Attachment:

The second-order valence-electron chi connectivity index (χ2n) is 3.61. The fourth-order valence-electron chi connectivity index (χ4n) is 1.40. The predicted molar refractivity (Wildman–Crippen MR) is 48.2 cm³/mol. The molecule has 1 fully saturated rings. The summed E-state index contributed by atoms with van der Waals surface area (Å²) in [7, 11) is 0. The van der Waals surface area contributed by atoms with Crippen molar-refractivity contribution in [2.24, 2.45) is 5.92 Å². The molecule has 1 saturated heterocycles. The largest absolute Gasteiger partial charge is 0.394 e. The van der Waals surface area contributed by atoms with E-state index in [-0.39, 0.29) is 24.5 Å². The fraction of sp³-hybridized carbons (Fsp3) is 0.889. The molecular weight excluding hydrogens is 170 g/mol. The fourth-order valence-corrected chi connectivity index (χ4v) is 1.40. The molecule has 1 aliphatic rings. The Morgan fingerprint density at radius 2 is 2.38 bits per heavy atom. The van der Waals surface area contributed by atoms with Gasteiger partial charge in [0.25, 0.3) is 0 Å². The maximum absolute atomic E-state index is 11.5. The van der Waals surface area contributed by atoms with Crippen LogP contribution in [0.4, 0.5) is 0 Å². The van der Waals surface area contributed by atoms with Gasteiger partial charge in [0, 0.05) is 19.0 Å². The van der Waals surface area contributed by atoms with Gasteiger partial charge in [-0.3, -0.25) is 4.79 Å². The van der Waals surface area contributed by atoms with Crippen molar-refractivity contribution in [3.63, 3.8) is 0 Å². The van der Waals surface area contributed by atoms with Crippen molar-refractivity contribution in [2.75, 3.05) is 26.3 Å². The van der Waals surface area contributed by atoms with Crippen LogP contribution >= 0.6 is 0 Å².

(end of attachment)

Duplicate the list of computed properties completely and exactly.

The second-order valence-electron chi connectivity index (χ2n) is 3.61. The fourth-order valence-electron chi connectivity index (χ4n) is 1.40. The predicted molar refractivity (Wildman–Crippen MR) is 48.2 cm³/mol. The molecule has 1 fully saturated rings. The summed E-state index contributed by atoms with van der Waals surface area (Å²) in [7, 11) is 0. The van der Waals surface area contributed by atoms with Crippen molar-refractivity contribution in [2.24, 2.45) is 5.92 Å². The molecule has 1 saturated heterocycles. The largest absolute Gasteiger partial charge is 0.394 e. The van der Waals surface area contributed by atoms with E-state index in [-0.39, 0.29) is 24.5 Å². The fraction of sp³-hybridized carbons (Fsp3) is 0.889. The molecular weight excluding hydrogens is 170 g/mol. The fourth-order valence-corrected chi connectivity index (χ4v) is 1.40. The molecule has 1 aliphatic rings. The Morgan fingerprint density at radius 2 is 2.38 bits per heavy atom. The van der Waals surface area contributed by atoms with Gasteiger partial charge in [0.25, 0.3) is 0 Å². The maximum absolute atomic E-state index is 11.5. The van der Waals surface area contributed by atoms with Crippen LogP contribution in [0.4, 0.5) is 0 Å². The van der Waals surface area contributed by atoms with Gasteiger partial charge in [0, 0.05) is 19.0 Å². The van der Waals surface area contributed by atoms with Gasteiger partial charge in [-0.3, -0.25) is 4.79 Å². The van der Waals surface area contributed by atoms with Crippen molar-refractivity contribution in [3.63, 3.8) is 0 Å². The van der Waals surface area contributed by atoms with Crippen molar-refractivity contribution in [2.75, 3.05) is 26.3 Å². The van der Waals surface area contributed by atoms with Crippen LogP contribution >= 0.6 is 0 Å².